As a relatively new branch of engineering, materials science is an interdisciplinary field that applies principles from chemistry, physics and engineering to the study and design of new or custom materials.
Materials scientists dive deep into the structures, properties and performance of products made from metals, ceramics, polymers and other natural or synthetic components. They might develop new varieties of paints and other coatings, design implantable biomedical devices or improve fuel cells. As specialists in their field, materials scientists are increasingly important in the design and manufacturing of emerging technologies and often work on joint projects in space science, energy systems, biotechnology and geosciences.
Materials Science and Engineering is one of CU Boulder’s newest engineering degree programs, accepting its first students in fall 2013. More than 50 faculty members from nine departments are involved in this exciting area of study.
As an interdisciplinary program, materials science offers students access to world-class instrumentation, facilities and infrastructure from across the campus. Students benefit from collaborations with CU’s Nobel-winning Department of Physics, the Department of Chemistry and Biochemistry, the Department of Molecular, Cellular and Developmental Biology, and all six engineering departments.
With nine CU Boulder departments invested in the program, graduate students in materials science can pursue a broad range of research topics. Students may choose from six tracks of study: electronic, magnetic and photonics materials; soft materials; structured materials; materials for energy; biomaterials; and computational materials science.
Students in materials science work on projects of global significance, ranging from the development of new biomaterials to improve human health to using advanced composite materials to design never-before-seen technologies.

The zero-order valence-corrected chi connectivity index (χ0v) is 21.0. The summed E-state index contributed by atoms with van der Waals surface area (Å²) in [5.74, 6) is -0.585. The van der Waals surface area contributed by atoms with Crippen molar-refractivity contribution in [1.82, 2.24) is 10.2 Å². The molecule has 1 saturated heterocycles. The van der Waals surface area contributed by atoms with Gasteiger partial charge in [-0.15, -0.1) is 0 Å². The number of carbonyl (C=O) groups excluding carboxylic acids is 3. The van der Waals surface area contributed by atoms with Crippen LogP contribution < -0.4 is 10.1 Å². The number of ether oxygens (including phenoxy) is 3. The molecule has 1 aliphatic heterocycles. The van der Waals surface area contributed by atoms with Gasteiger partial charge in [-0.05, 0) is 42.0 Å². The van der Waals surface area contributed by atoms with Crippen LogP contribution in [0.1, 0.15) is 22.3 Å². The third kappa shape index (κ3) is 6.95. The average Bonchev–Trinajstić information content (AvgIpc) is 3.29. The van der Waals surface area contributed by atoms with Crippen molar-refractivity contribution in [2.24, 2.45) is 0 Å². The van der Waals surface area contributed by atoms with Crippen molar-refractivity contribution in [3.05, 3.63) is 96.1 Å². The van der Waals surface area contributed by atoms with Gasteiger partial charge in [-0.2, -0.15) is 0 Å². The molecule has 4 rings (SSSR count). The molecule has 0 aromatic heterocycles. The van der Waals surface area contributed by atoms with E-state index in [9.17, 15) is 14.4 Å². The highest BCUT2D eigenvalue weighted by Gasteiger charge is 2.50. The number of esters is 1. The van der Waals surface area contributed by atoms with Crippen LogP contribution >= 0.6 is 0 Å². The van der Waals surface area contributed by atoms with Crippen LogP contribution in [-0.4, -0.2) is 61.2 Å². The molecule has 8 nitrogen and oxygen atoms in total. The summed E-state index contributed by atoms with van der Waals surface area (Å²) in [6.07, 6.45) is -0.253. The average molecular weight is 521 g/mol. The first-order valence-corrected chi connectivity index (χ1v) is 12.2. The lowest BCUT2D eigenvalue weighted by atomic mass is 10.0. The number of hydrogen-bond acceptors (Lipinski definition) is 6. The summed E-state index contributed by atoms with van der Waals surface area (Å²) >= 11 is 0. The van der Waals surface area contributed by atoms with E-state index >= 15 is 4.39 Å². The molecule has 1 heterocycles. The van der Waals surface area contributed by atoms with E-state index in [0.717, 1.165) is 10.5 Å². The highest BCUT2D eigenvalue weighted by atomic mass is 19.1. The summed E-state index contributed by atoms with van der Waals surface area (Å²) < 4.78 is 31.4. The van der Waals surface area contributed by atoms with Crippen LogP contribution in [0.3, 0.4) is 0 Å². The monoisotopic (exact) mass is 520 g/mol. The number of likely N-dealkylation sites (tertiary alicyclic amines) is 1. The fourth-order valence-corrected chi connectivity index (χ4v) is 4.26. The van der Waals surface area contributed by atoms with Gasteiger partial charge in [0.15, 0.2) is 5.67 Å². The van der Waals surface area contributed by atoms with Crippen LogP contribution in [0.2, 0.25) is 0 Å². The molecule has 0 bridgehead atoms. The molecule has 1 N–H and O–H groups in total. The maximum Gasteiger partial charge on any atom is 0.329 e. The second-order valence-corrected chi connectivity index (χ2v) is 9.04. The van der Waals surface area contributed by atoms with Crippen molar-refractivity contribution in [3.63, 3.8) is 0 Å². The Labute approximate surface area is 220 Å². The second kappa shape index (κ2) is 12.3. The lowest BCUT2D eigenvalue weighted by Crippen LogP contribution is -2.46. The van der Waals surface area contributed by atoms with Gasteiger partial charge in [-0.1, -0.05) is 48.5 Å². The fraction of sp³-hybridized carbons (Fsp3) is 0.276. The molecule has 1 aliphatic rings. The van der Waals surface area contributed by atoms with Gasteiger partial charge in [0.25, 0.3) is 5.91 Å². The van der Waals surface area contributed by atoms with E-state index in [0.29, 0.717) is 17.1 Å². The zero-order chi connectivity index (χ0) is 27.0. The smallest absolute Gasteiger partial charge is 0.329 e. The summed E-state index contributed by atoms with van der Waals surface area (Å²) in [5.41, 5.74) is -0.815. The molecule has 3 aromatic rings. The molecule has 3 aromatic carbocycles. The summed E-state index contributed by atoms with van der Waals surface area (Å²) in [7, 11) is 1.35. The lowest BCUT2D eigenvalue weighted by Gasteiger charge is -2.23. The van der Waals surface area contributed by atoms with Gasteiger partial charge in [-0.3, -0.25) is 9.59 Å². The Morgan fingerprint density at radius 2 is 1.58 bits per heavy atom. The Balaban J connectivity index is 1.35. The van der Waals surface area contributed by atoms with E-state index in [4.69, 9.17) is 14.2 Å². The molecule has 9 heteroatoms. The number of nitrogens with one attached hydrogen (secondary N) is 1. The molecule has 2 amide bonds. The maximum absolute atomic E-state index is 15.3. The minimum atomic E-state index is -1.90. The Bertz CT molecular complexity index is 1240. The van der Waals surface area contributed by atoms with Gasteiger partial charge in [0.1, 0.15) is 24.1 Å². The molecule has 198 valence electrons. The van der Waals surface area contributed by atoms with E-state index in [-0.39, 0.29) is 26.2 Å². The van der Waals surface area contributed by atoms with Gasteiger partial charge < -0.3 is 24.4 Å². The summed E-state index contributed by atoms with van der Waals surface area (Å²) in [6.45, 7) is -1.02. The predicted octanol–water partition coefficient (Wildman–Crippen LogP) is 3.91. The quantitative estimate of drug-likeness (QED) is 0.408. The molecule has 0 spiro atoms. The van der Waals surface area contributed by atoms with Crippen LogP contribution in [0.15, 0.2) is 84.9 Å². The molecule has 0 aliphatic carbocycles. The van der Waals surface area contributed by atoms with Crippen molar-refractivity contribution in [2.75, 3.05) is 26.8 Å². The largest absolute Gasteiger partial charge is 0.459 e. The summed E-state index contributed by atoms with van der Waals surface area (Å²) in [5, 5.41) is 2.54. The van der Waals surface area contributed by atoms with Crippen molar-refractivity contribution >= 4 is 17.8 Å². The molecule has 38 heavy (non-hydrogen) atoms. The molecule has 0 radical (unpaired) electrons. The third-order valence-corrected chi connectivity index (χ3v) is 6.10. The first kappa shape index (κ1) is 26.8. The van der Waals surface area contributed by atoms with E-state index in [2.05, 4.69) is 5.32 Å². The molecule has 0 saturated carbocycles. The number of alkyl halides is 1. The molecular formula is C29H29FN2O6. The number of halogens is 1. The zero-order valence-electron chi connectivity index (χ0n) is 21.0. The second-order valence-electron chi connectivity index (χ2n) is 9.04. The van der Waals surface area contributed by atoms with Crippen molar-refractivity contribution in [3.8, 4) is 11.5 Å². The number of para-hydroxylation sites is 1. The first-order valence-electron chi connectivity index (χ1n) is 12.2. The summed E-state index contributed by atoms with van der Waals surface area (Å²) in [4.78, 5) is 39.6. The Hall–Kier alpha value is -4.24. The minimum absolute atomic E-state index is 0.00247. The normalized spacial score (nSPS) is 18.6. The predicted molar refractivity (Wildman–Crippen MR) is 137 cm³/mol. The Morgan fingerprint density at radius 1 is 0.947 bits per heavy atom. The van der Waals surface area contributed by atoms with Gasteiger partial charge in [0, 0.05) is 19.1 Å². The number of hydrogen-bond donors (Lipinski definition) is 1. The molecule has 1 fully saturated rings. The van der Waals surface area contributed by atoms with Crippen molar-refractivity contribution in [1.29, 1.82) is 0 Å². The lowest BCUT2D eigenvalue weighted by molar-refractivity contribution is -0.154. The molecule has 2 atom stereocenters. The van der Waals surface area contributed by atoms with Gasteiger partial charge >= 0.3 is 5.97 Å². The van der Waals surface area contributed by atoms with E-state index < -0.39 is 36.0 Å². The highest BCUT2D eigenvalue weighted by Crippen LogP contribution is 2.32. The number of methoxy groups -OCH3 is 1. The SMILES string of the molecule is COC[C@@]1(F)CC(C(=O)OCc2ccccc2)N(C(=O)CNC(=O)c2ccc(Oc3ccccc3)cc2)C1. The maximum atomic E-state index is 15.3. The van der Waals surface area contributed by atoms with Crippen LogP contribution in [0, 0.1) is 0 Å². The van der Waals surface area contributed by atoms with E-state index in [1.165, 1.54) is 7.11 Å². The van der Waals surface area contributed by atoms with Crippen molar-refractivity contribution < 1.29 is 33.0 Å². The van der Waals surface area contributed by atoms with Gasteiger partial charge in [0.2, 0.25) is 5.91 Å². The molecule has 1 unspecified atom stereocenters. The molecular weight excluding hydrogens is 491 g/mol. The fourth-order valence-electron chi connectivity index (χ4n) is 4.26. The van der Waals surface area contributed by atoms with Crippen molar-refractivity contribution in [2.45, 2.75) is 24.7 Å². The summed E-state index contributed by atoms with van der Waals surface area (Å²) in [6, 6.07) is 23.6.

Graduates in materials science and engineering are equipped to work in research labs, pilot plants or manufacturing facilities. Others work in government or academia. Because materials science is so broad, many scientists specialize in a technique or material type, such as ceramics, polymers, nanomaterials or semiconductors, as their expertise grows. They often work in teams alongside technicians, engineers and chemists.
Employment of materials scientists is projected to grow 3 percent from 2014 to 2024, slower than the average for all occupations, according to the U.S. Bureau of Labor Statistics. Many of these jobs are dependent on manufacturing industries that are projected to decline. However, demand is expected to increase for cheaper, safer and better quality materials for a variety of purposes such as electronics, energy and transportation.
Chemists and materials scientists with advanced degrees, particularly those with a PhD and work experience, as expected to have better opportunities, according to the Bureau of Labor Statistics.
The median annual wage for materials scientists (at all levels) was $91,000 in May 2015, according to the U.S. Bureau of Labor Statistics. Because CU Boulder’s Materials Science and Engineering program is relatively new, we do not yet have data available on our graduates’ starting salaries.